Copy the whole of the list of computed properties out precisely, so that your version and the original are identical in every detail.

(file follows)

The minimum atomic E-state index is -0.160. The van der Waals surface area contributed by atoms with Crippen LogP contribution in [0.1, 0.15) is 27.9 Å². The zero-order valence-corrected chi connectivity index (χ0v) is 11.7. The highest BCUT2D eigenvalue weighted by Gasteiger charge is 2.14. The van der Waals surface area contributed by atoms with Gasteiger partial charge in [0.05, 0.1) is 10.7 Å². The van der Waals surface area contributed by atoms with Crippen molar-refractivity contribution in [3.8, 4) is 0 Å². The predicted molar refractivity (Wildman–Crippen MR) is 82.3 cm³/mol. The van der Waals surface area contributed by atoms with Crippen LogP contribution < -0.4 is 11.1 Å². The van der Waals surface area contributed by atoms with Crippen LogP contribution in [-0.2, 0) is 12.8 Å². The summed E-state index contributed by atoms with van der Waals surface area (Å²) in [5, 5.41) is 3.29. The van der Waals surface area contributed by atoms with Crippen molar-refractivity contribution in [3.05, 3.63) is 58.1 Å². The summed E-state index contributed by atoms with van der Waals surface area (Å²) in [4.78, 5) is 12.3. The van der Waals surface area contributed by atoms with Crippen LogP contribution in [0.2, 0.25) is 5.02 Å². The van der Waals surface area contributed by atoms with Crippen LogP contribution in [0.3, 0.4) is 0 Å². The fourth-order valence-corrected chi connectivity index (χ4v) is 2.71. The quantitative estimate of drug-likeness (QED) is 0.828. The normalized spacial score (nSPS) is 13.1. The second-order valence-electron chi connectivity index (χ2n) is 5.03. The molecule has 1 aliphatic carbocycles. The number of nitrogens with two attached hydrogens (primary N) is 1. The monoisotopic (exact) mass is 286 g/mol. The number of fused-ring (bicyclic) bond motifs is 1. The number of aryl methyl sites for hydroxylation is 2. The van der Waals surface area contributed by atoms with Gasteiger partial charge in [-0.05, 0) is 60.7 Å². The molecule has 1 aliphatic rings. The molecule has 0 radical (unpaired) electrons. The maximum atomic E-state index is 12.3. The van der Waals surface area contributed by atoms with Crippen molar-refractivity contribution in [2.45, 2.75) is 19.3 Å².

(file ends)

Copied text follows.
The minimum atomic E-state index is -0.160. The van der Waals surface area contributed by atoms with Crippen LogP contribution in [0.1, 0.15) is 27.9 Å². The zero-order valence-corrected chi connectivity index (χ0v) is 11.7. The highest BCUT2D eigenvalue weighted by Gasteiger charge is 2.14. The van der Waals surface area contributed by atoms with Gasteiger partial charge in [0.05, 0.1) is 10.7 Å². The van der Waals surface area contributed by atoms with Crippen molar-refractivity contribution in [3.8, 4) is 0 Å². The predicted molar refractivity (Wildman–Crippen MR) is 82.3 cm³/mol. The van der Waals surface area contributed by atoms with Crippen LogP contribution < -0.4 is 11.1 Å². The van der Waals surface area contributed by atoms with Crippen LogP contribution in [-0.2, 0) is 12.8 Å². The summed E-state index contributed by atoms with van der Waals surface area (Å²) in [5, 5.41) is 3.29. The van der Waals surface area contributed by atoms with Crippen molar-refractivity contribution in [3.05, 3.63) is 58.1 Å². The summed E-state index contributed by atoms with van der Waals surface area (Å²) in [4.78, 5) is 12.3. The van der Waals surface area contributed by atoms with Crippen LogP contribution in [0.2, 0.25) is 5.02 Å². The van der Waals surface area contributed by atoms with Crippen LogP contribution in [0.3, 0.4) is 0 Å². The fourth-order valence-corrected chi connectivity index (χ4v) is 2.71. The quantitative estimate of drug-likeness (QED) is 0.828. The normalized spacial score (nSPS) is 13.1. The second-order valence-electron chi connectivity index (χ2n) is 5.03. The molecule has 1 aliphatic carbocycles. The number of nitrogens with two attached hydrogens (primary N) is 1. The monoisotopic (exact) mass is 286 g/mol. The number of fused-ring (bicyclic) bond motifs is 1. The number of aryl methyl sites for hydroxylation is 2. The van der Waals surface area contributed by atoms with Gasteiger partial charge in [-0.05, 0) is 60.7 Å². The molecule has 1 aliphatic rings. The molecule has 0 radical (unpaired) electrons. The maximum atomic E-state index is 12.3. The van der Waals surface area contributed by atoms with Crippen molar-refractivity contribution in [2.45, 2.75) is 19.3 Å².